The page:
By Javier Sierra
There's an especially bright glimmer on the Star of the Caribbean. That glimmer rests in the northeastern corner of Puerto Rico, which contains one of the most exceptional natural treasures in the world.
If a resort development proposal goes forward, this glimmer will go dull.
I am talking about the Northeast Ecological Corridor, a coastal rain forest which looks today pretty much the way it would have looked to Columbus. The Corridor encompasses only 3,200 acres, but holds seven distinct ecosystems containing unique and rare plant and animal species, as well as forest, wetland and coral communities. The Corridor's beaches are one of the most important nesting grounds for the leatherback turtle, the largest sea turtle in the world and an endangered species.
But this display of pristine beauty in which Puerto Ricans take so much pride is at the mercy of the island's Planning Board, which will decide if five huge resorts will be built in and around the Corridor. The approval process for two of them -the Four Season's Hotels' San Miguel Resort and Marriott International's Dos Mares Resort- are moving ahead rapidly because of insider contacts within the Puerto Rican government.
"In the case of the San Miguel Resort," says Luis Jorge Herrera, member of the Initiative for Sustainable Development, "the local developer is one of the largest contributors to the party in power, the Popular Democratic Party. The secretary of the Department of Natural and Environmental Resources recently endorsed the project. His wife, a former consultant to the San Miguel Resort project, is now an advisor to Governor Sila Calderón".
The two projects will include 3,500 hotel and residential units, plus four golf courses, which will destroy 1,300 acres of the Corridor. The developers allege the resorts will protect the environment, attract growth for the area and generate jobs.
The residents, nevertheless, categorically reject the development projects. On one hand, there is an alarming lack of water largely in the area because of four existing resorts near the Corridor. The area's 25,000 residents face a 4-million-gallon daily deficit, which forces them to ration water constantly.
The resorts have also damaged the local economy. Tourists are shuttled by the busload to nearby mega-stores instead patronizing local businesses in area's towns, like Luquillo and Fajardo. The resorts have also blocked access to seven beaches for the local fishermen.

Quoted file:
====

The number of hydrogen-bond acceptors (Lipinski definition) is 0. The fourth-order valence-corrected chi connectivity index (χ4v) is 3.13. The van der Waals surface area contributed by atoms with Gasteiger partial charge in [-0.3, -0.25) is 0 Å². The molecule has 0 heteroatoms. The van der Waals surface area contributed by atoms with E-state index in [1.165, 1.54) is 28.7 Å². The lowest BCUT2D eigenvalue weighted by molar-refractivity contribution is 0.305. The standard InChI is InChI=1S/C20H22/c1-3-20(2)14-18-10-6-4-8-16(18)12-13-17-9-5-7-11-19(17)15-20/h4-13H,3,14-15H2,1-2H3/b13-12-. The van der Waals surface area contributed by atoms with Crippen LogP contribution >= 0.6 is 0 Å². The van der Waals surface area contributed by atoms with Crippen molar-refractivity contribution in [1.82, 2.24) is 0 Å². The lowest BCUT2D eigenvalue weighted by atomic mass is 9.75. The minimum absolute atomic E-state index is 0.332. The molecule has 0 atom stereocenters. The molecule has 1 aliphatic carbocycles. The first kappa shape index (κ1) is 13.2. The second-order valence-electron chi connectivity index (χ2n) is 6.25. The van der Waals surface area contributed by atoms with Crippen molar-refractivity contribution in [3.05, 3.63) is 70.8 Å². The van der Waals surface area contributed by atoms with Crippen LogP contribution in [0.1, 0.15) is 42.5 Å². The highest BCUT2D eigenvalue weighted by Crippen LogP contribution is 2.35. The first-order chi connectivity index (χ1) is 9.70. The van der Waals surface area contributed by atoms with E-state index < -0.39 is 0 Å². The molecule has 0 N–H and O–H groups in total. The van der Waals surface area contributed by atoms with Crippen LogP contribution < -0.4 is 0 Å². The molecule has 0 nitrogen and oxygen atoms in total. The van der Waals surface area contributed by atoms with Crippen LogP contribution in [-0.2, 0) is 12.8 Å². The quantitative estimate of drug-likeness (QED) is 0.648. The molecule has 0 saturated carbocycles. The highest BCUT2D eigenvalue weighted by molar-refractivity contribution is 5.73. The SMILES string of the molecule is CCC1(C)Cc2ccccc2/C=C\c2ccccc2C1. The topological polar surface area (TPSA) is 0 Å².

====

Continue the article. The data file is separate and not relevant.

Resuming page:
"Instead of buying their fish from us, they bring it in frozen from God knows where," says Miguel Dávila, a local fisherman and community leader. "This situation has impoverished us. We have thirst for justice. We adamantly oppose the construction of the resorts."
The projects have causes opposition and outrage starting to equal that seen on the neighboring island of Vieques, which led to the Navy's relinquishing its shooting range there. Several local groups have mobilized the community, and on Feb. 3, some 200 people protested during a public hearing by the Planning Board about the resort projects.
Local activists have pushed to see the Corridor protected as critical habitat for species including the Leather Back Turtle. But those efforts have been to no avail, since taking office, the Bush Administration has removed 16.4 million acres of critical habitat protections and has opposed increasing the number of species threatened with extinction.
Some might say that turning the area into critical habitat eliminates economic opportunities for the area. But in Puerto Rico there is a saturation of luxury tourism offers -the kind these resorts attract- which only offer seasonal employment, too short for workers to get decent benefits. Also, these are gated communities which keep tourists from interacting with local residents, "as if they were afraid of us," as Dávila puts it.
Local leaders are saying turn the Corridor into a natural reserve featuring lodging facilities with minimal ecological impact which use the area and its neighboring communities as the main tourist attractions. This alternative would not only preserve the Corridor's incalculable natural value but also would generate wealth for the impoverished local economy.
It would also quench the thirst for justice of people like Dávila and Herrera and advance one step further the fight to protect bright spots like the Corridor, which belong to us all.
Javier Sierra is a Sierra Club columnist. The Sierra Club is America's oldest, largest and most influential grassroots environmental organization.
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